ORISON ",.THE SYRACUSE. I
(District Court, E. D. New York. May 12, 1888.)
COLLISION-VESSEL AT ANCHOR IN PROPER PLAOE.
A tow:boat is liable for the damage resulting from a collision between the boats of her tow and a vessel at anchor in a proper place.
In· Admiralty. Libel f6r dattlages. On the night of October 1'6, 1886, the schooner Juliette Terty was lying- at anchor in the North the foot of ThirtyFourth street. The tow-boat Syracuse, with a. tow of canal-boats and ·1:),argesastern of her on a h'awser; passed up outside of the schooner 'out touching her, but thetoweame in collision with the schooner, carrying' alway her head-gear, and causing her to lose an anchor and chain. For such ,damage this suit brought. The Syracuse claimed that the schooner was anchored in airiiifiproper place, and, did not payout 'her anchor chain, when hailedtd do so, and that'thetow was carried upon 'her by the force of " , Carpenter «Moshir, .for libelant. ' for theSymcuse. J. 'This is an action to recover damages occasioned to the Terry by, being run into by: the tow-boat Sytacrise,ih th;e'Nprtb river. The sCh60nerwas at the time at anchor at .ft 'where'she had iuight tb De. 'The evidence fails to show fault onIler ·part. The fault was of the Syracuse in omitting to avoid The libelant must have a decree for his damages and costs.
et az''' ,
(District Court, S. D. N6'U! York. May 28, 1888.)
SEAMEN.....DISABLED SlIlAJUN--ABANDONHE1.'tT wiTHOUT PAYMENT OF WAGES-:aRITI8H VESIjIllL.
Under the provisions of the British merchants'shipping act, a vesllel has no right to abandon a disabled seaman without payment of his wages up to the time of his being left on shore, together with prOVision for his return home.
2.BAllE-CERTJl,l'ICATlIl'OF DI8ABU.ITy-FAIX,VBlll.TO FORNISH-PlllNAX,U-Rl!lcov· ERY IN ACTION FOR WAGES. . . .. ,
The penalty of £10, provided by sectiOn 209 of the British merchants' shipping aGt for failure of the Iilasterto deliver to the consul a certifioate of a !leamAn', inability .procee(;l 0,1)" the togethllr anaccount of the wages due him, and payment thereof, is recoverable by the sea· ' ', man in an action against the vessel for his wages.
by Edward G. Benedict, Esq., of the New York bar.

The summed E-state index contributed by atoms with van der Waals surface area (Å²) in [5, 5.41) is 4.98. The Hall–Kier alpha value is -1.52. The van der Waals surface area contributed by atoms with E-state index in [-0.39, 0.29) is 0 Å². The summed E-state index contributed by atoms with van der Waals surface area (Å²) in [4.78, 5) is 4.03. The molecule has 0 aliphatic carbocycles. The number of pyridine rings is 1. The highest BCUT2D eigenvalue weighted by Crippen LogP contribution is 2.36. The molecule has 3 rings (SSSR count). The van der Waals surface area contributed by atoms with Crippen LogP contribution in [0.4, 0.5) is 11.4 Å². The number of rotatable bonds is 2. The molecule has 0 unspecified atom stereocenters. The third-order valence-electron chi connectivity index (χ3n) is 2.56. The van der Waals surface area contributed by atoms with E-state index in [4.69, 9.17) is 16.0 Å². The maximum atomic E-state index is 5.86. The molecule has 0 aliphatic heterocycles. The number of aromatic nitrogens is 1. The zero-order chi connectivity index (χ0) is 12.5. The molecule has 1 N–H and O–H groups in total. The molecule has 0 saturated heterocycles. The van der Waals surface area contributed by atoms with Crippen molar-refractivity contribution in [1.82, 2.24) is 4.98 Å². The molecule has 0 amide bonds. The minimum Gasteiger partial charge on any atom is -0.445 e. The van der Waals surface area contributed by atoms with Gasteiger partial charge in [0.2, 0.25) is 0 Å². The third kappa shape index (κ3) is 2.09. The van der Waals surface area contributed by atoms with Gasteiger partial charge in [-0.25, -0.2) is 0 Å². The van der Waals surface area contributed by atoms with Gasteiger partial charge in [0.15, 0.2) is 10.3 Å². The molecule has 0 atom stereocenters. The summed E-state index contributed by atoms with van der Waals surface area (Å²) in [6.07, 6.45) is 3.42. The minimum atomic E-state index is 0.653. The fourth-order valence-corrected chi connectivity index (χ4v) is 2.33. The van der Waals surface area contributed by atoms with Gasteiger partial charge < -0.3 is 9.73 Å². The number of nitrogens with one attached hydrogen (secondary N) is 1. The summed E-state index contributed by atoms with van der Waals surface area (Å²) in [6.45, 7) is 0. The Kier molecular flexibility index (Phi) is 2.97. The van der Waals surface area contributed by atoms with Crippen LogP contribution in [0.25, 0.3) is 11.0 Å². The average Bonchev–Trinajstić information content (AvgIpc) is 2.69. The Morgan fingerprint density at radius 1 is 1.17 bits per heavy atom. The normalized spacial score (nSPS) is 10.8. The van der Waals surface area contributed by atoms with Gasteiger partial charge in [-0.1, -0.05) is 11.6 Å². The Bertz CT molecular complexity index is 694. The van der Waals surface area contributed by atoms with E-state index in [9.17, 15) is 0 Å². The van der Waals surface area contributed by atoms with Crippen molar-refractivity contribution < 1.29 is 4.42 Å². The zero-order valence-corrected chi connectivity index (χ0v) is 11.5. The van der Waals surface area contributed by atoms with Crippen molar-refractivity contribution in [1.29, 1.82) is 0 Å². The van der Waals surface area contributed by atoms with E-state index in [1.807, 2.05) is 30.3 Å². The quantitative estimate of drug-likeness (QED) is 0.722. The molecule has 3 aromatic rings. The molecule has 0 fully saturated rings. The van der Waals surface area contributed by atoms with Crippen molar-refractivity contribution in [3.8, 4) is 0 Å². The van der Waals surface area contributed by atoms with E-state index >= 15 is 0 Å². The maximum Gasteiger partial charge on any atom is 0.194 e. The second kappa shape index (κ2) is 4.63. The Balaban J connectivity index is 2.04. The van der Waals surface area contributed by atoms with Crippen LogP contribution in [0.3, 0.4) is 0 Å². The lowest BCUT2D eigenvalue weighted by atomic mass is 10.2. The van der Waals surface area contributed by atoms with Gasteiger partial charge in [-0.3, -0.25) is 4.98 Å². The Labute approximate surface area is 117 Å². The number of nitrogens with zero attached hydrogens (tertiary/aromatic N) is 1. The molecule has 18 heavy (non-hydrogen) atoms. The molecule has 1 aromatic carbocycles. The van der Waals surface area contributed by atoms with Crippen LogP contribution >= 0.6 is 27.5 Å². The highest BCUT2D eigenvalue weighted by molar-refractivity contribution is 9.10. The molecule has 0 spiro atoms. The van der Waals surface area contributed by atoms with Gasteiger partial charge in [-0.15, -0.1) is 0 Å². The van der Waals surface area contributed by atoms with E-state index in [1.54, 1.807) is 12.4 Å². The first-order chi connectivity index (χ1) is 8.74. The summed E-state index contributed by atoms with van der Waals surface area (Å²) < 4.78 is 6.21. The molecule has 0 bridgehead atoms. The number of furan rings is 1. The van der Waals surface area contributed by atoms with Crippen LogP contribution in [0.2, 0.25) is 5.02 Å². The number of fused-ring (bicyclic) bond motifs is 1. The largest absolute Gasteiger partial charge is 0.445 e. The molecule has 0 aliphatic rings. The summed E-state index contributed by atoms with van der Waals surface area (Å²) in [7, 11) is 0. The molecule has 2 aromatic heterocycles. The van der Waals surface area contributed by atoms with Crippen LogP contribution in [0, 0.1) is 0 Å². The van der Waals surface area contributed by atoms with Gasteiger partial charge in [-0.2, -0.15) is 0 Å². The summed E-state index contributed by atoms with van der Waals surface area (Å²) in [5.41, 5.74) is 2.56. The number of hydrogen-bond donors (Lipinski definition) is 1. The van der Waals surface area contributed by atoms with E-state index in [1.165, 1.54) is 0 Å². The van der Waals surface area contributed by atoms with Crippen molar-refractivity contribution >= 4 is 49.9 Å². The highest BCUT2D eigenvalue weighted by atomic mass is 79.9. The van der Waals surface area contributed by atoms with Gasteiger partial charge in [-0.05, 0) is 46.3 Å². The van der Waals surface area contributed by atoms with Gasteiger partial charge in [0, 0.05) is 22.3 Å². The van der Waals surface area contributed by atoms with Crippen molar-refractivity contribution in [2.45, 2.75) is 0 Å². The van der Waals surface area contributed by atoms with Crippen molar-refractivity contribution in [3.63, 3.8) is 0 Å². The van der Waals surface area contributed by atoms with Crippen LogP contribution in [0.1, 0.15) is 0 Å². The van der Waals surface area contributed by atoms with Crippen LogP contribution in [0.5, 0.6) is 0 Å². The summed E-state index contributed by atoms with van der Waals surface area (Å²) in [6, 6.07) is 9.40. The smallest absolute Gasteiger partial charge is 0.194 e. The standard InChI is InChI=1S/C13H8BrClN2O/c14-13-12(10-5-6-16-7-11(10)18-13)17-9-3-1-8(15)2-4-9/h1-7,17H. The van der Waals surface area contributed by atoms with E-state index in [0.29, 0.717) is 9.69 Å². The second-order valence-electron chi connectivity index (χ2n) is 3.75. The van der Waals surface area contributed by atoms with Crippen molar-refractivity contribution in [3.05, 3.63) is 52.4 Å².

In Admiralty. Libel for wages. Wing, Shoudy & Putnam, for libelant. Goodrich, Deady & Goodrich, for respondents. BROWN, J. On or about November 19, 1887, the libelant shipped on board the British bark Levuka, at. London, for a voyage to New York and back'to tlle United Kingdom or to the Continent, as ordinary seaman and cabin boy, at the wages of 30 shillings per month. On the voyage out, as the evidence shows, he sustained injuries to the stomach by a fall, and was disabled from work thereafter. Shortly .after arrival at New York he was sent by the master to tpe Long Island Oollege Hospital, andremained there from January 21st until March 8th. The bark sailed from New Yqrk 011 her return voyage on the 2d of March, without notice to the libelant"or inquiry at the hospital, and without any effort to take him on board. This was, filed to recover his wages to date, with of board. '. .' ;,Section 185 of tpe British merchants' shipping act provides that, where II. seaman is on the master's certificate of inability to proceed, he shall be entitled to wages up to that time only. Section ·209 makes it in such a case the duty of the master to deliver a certificate of his unfitness to the consular officer, with an account of the wages due him and payment thereof; and for neglect of this he is made liable, "in addition to the payment of the wages," to a penalty not exceeding £10. 205 also requires provision to be made for sending the seaDlan home.. I am satisfied from the evidence that when the ship sailed the libelant was not fit for duty. But the master had no, right to him payment of aeent of his wages, or provision for his return. Such are thevery evils which the Englishstatutes, and our own simillir statutes, were designed to prevent. The libelant must be adjudged entitled to his wages up to the 2d of March, amounting t.o $17, less $1 previously paid him, and to payment of the additional sum of$35, under the provisions of said section 209, and to a return passage to London. The context in section 209 shows that the penalty was designed to be paid to the seaman; fodt says it is a penalty addition to payment of wages." The same language shows that it is the master who is to pay both the wages and the penalty; and as the owners are liable for the seamen's wages if the master does not pay them, so the penalty, which in this case is 8,ssociated with the wages for the benefit of the seaman,and to be paid with them, must be held recoverable against the owners as the responsible principals, in the same way that unpaid wages are recoverable. A return passage to London was offered to the libelant, and, it is understood, will be furnished. .Upon provision made WIthin 20 days for such t:eturn, judgrp.ent will be allowed for only $52. not so furnished, the ordinary charge .of a return to England· will be added The libelant is also entitled to costs of the action l but not to board since March 2d. . . .